The Addicks’ decline doesn’t just affect the club, it affects the area too, which is why this website will continue to cover the protests. Locally-based fan Dave Thomson and The Valley Cafe’s Mehmat Mantery discuss the impact of decline and Duchâtelet on the club and the community in this short video.

Tickets have been cut to £5 for next Saturday’s match against Rochdale. The Football for a Fiver match has traditionally attracted crowds of well over 20,000 – but with fans having withdrawn goodwill from the club, this season’s match is likely to see renewed protests as well as a fall in sales.

A limited number of protest shirts are still available for £25 adults and £19.05 for children – visit for more.

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Charlton Conversations: Talk about new Anchor & Hope Lane development at Greenwich Yacht Club

Charlton riverside at the Thames Barrier

Charlton riverside at the Thames Barrier

We’re still waiting for news from Greenwich Council on its detailed plans to redevelop the Charlton Riverside – a consultation on a new masterplan was due earlier this year, is apparently due this month, but that’s what they’ve said before.

In general, we know from the previous masterplan and a recent land use consultation that the plan is to sweep away much of the area’s industry (and ultimately, some of the retail barns) and replace it with housing – completely changing the shape of the area in which we live.

The consquences of this faffing around are being felt by riverside businesses – such as the council being set to buy an old recording studio on Eastmoor Street, down by the Thames Barrier, because the building’s owner has served a notice on the council complaining that it is blighted by the council’s previous plans. (There’s more on this at From The Murky Depths.)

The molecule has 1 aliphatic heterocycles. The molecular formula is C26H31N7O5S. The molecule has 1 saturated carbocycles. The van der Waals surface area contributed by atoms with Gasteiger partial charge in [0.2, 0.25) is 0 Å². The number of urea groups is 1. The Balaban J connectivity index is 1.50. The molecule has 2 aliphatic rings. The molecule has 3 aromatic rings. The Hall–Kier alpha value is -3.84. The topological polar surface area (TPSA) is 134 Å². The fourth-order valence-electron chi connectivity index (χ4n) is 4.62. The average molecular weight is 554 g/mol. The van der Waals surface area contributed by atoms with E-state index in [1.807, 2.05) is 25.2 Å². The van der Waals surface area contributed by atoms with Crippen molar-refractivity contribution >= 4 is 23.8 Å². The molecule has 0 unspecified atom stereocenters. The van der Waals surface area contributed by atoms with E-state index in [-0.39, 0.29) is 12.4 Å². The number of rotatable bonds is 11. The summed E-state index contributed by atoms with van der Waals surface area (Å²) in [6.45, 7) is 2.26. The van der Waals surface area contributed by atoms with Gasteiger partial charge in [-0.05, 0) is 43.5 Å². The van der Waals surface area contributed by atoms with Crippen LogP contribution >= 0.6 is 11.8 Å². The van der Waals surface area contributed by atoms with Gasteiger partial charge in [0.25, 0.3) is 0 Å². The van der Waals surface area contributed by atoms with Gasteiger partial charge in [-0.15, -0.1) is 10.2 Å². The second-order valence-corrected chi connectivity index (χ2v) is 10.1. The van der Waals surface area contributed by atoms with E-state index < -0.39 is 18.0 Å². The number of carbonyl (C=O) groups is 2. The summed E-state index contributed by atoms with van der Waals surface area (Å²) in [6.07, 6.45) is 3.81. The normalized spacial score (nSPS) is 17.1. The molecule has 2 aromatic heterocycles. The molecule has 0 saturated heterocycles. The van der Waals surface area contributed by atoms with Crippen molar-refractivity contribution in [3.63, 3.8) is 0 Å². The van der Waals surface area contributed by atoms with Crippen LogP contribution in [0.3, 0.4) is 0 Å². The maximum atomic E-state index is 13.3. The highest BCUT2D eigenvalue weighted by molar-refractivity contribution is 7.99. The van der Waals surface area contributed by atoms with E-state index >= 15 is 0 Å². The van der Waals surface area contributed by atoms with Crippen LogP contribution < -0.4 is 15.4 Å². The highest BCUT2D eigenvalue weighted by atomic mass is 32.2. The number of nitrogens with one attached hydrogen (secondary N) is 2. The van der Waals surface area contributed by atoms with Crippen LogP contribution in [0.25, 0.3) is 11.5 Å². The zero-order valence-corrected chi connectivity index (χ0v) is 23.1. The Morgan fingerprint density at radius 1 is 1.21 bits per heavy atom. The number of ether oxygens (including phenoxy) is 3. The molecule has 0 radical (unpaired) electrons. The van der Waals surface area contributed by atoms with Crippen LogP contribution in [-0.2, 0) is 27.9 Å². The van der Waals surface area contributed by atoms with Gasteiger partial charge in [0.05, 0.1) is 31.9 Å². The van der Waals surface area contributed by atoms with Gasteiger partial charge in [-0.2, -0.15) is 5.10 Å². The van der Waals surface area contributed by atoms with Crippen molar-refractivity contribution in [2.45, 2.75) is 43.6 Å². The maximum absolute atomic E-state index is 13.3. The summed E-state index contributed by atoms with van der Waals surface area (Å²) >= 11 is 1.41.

Developers aren’t waiting – they probably know what’s going on anyway. So a consultation begins this weekend on a 15-acre site off Anchor & Hope Lane and behind Atlas Gardens and Derrick Gardens. The developer here is Rockwell – which is also involved in the highly controversial cruise liner terminal at Enderby Wharf, east Greenwich.

It says

With exciting new plans for this neglected riverside area now well underway, it’s time for sensitive and visionary planning that will benefit residents and visitors. Part of Greenwich’s new economic and environmental strategy, the new urban community at Charlton Riverside will include new green landscaping plans, while improving access to the waterfront area and its stunning views.

The development of a new Barrier Park link to Maryon Wilson Park will be key in opening up new views of the river and its striking silver defences, while making cycling and walking in the area much easier and safer, improving access to river transport links, opening up choice for local residents and helping to attract visitors.

Those who live at Charlton Riverside will enjoy direct links to exciting new developments already underway at Greenwich Peninsula and Woolwich town centre. This focus on helping to build a community in harmony with its urban surroundings is a key focus for Rockwell.

The plans for Anchor & Hope Lane include a new public park as well as new homes. There’s an exhibition taking place over the next week, and a special website, Charlton Conversations.

Unfortunately, the exhibition isn’t actually in Charlton itself – it’s at Greenwich Yacht Club, at the end of Peartree Way in Greenwich.

You can see it tomorrow (Saturday 24 September) from 10am-4pm; Wednesday 28 September from 6.30pm-9pm; and Thursday 29th September from 4pm to 8pm.

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How can Greenwich Council help improve the area? Tell them at Charlton House on Tuesday